This is an older blog post, you will find one on more recent data here
These interactive presentations contain the latest oil & gas production data from 132,866 horizontal wells in 13 US states, through December 2019. Cumulative oil and gas production from these wells reached 13.7 billion bbl and 157 Tcf of natural gas. This is the first time that Oklahoma is included in these public updates. West Virginia, which just released Q4 production data, is also up-to-date.
Oil production from horizontal wells ended last year at around 8.1 million bo/d (after upcoming revisions), an increase of 0.8 million bo/d compared with the year before. Natural gas production also continued to rise last year and came in at 80 Bcf/d in December (toggle “Product” to gas), with Texas and Pennsylvania contributing more than half (select to show production by state).
Well productivity in the oil basins grew about 5% in 2019 (“Well quality” tab), the smallest percentage since 2013.
Supply Projection dashboard
However, with the dramatic drop in oil prices, the rig count has started a steep decline, similar as in 2015. In the past weeks we have seen many questions about how this may impact oil & gas production in the US tight basins. We therefore decide to develop a dashboard in which these kinds of questions can easily be answered. As we think that it is crucial for people affected by the current circumstances to understand how future scenarios might look like, we have made this dashboard for the time being (at least for a couple of weeks), not only available in ShaleProfile Analytics (Professional), but also publicly available on our website: US Tight Oil & Gas Projection!
The default setting will show what might happen if nothing changes (no changes in rig count and rig & well productivity), but by changing the parameters available you can simulate many scenarios, for example what would happen if no more new wells are completed:
The instructions available on this page and in the dashboard will show you the few simple steps that it took to get this.
This “Ultimate recovery” overview shows the relationship between production rates and cumulative production over time. The oil basins are preselected and the wells are grouped by the year in which production started.
Early next week we will have a new post on North Dakota, which just released February production data (now available in our subscription services).
Production data is subject to revisions.
For these presentations, we used data gathered from the sources listed below.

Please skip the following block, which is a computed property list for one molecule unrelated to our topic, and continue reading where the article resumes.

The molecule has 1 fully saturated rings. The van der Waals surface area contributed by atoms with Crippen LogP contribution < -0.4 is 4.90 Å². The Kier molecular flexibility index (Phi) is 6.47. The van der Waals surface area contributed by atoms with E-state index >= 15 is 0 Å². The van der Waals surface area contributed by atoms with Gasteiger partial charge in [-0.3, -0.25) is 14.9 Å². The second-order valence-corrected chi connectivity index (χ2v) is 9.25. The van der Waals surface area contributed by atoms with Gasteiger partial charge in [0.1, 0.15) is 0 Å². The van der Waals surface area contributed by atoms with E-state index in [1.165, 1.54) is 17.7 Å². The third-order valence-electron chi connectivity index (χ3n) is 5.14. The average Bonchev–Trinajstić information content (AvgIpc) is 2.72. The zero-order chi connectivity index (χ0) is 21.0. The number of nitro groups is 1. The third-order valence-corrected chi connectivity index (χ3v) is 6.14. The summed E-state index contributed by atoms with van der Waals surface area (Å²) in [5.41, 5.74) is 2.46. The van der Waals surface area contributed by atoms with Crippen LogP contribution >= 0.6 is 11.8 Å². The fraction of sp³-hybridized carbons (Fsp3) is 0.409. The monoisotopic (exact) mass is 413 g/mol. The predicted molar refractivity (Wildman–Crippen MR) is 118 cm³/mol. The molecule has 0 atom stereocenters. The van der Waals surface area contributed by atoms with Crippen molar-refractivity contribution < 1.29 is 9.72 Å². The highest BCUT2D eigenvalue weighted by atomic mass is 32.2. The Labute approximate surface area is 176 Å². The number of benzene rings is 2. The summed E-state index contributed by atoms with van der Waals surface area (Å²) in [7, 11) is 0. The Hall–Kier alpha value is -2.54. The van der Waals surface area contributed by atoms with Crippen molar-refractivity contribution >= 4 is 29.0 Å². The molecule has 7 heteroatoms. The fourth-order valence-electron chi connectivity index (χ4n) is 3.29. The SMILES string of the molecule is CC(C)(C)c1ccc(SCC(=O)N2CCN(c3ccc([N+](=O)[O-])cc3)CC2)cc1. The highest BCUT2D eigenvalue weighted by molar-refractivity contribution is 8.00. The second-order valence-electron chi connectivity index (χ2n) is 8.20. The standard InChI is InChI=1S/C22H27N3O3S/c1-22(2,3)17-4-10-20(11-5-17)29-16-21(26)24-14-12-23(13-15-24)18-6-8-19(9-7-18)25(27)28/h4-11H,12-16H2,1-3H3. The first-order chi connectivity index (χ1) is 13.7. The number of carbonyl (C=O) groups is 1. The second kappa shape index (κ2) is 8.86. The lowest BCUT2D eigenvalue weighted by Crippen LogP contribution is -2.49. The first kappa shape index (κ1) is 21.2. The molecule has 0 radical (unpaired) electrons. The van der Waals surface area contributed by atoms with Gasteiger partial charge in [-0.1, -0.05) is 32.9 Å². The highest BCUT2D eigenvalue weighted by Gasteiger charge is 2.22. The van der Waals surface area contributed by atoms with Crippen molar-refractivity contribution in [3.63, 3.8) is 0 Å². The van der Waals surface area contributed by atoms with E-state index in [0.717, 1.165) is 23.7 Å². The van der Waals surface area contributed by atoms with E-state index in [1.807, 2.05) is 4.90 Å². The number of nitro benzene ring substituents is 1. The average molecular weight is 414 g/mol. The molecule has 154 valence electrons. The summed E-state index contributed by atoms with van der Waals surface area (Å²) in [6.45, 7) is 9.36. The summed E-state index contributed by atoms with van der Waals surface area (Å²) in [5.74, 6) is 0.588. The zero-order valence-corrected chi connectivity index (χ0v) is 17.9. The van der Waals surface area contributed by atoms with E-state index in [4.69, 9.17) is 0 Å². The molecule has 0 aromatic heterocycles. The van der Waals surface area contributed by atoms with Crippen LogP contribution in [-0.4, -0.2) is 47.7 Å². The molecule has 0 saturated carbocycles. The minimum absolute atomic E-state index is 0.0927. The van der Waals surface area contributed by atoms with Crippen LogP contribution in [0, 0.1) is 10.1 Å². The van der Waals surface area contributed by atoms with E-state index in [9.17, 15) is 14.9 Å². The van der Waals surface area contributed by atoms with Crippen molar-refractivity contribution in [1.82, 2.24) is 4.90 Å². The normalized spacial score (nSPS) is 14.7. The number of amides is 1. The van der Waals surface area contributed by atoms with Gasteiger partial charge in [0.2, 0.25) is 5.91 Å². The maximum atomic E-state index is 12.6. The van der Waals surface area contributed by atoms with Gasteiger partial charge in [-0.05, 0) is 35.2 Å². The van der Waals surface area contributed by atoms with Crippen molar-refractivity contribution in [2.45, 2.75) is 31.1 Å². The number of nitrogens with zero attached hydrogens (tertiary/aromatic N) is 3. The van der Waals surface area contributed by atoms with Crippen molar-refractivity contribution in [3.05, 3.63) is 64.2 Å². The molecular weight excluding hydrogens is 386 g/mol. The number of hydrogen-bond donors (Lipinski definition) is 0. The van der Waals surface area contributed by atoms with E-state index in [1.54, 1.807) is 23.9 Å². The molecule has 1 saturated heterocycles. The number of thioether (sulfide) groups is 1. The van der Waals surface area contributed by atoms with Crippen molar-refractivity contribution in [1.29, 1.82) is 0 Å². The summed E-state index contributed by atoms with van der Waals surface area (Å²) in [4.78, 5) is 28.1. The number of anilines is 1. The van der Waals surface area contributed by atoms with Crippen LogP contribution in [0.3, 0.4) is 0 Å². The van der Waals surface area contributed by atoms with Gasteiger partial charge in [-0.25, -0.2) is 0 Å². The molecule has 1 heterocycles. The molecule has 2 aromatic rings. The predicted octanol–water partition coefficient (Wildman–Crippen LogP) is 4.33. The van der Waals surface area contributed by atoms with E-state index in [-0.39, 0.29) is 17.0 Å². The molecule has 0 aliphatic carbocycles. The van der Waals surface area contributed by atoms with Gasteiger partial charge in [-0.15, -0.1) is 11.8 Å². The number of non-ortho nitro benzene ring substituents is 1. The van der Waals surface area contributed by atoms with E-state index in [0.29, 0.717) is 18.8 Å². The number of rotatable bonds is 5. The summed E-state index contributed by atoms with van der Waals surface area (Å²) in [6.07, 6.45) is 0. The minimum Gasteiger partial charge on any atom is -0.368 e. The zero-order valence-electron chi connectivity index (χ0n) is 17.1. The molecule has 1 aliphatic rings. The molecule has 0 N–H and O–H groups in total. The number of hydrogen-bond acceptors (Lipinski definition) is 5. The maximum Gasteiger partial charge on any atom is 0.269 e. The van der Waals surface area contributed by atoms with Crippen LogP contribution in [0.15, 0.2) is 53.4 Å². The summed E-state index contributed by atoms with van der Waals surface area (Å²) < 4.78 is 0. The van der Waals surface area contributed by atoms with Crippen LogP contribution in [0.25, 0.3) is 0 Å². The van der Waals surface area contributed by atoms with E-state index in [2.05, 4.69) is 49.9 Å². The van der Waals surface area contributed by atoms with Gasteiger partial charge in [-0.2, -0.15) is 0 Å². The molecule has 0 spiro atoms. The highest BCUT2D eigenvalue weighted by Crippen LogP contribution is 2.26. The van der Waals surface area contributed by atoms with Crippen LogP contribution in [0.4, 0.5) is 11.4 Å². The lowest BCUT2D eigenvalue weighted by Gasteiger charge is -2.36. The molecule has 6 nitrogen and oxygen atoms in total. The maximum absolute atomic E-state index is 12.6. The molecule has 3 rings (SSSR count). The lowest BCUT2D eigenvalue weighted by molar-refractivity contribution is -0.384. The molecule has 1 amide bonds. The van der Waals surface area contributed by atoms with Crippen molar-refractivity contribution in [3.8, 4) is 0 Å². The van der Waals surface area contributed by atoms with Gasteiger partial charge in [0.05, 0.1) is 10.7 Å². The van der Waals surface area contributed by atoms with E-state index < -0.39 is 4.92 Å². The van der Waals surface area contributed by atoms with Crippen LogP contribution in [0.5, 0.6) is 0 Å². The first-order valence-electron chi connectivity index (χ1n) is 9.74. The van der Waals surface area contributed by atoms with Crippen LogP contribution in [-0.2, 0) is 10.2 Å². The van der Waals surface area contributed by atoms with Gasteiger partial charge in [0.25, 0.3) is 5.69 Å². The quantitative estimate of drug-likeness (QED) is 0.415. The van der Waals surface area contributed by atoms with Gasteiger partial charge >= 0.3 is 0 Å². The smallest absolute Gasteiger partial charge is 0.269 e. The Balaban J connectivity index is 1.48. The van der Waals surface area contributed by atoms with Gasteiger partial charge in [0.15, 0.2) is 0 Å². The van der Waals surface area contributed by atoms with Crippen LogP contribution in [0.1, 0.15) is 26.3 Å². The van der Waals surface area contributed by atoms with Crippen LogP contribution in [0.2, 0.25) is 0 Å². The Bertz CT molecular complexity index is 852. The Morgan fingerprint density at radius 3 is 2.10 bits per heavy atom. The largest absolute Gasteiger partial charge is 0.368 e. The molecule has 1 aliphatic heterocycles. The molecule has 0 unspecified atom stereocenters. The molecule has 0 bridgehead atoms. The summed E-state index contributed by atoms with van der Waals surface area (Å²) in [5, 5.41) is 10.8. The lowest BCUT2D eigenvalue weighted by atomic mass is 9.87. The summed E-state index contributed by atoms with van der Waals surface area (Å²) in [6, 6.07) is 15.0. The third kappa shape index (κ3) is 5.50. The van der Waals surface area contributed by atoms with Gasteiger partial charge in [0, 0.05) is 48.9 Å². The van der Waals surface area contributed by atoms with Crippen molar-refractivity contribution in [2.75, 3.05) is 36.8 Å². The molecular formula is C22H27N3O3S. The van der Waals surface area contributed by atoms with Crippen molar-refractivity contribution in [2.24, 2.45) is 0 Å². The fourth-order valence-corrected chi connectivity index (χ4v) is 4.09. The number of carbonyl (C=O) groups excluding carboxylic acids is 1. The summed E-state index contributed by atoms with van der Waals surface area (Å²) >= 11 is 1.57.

- Arkansas Oil & Gas Commission
- Colorado Oil & Gas Conservation Commission
- Louisiana Department of Natural Resources. Similar to Texas, lease/unit production is allocated over wells in order to estimate their individual production histories.
- Montana Board of Oil and Gas
- New Mexico Oil Conservation Commission
- North Dakota Department of Natural Resources
- Ohio Department of Natural Resources
- Oklahoma Corporation Commission – Oil & Gas Division
- Oklahoma Tax Commission
- Pennsylvania Department of Environmental Protection
- Texas Railroad Commission. Individual well production is estimated through the allocation of lease production data over the wells in a lease, and from pending lease production data.
- Utah Division of Oil, Gas, and Mining
- Automated Geographic Reference Center of Utah.
- West Virginia Department of Environmental Protection
- West Virginia Geological & Economic Survey
- Wyoming Oil & Gas Conservation Commission
The above presentations have many interactive features:
- You can click through the blocks on the top to see the slides.
- Each slide has filters that can be set, e.g. to select individual or groups of operators. You can first click “all” to deselect all items. You have to click the “apply” button at the bottom to enforce the changes. After that, click anywhere on the presentation.
- Tooltips are shown by just hovering the mouse over parts of the presentation.
- You can move the map around, and zoom in/out.
- By clicking on the legend you can highlight selected items.
- Note that filters have to be set for each tab separately.
- The operator who currently owns the well is designated by “operator (current)”. The operator who operated a well in a past month is designated by “operator (actual)”. This distinction is useful when the ownership of a well changed over time.
- If you have any questions on how to use the interactivity, or how to analyze specific questions, please don’t hesitate to ask.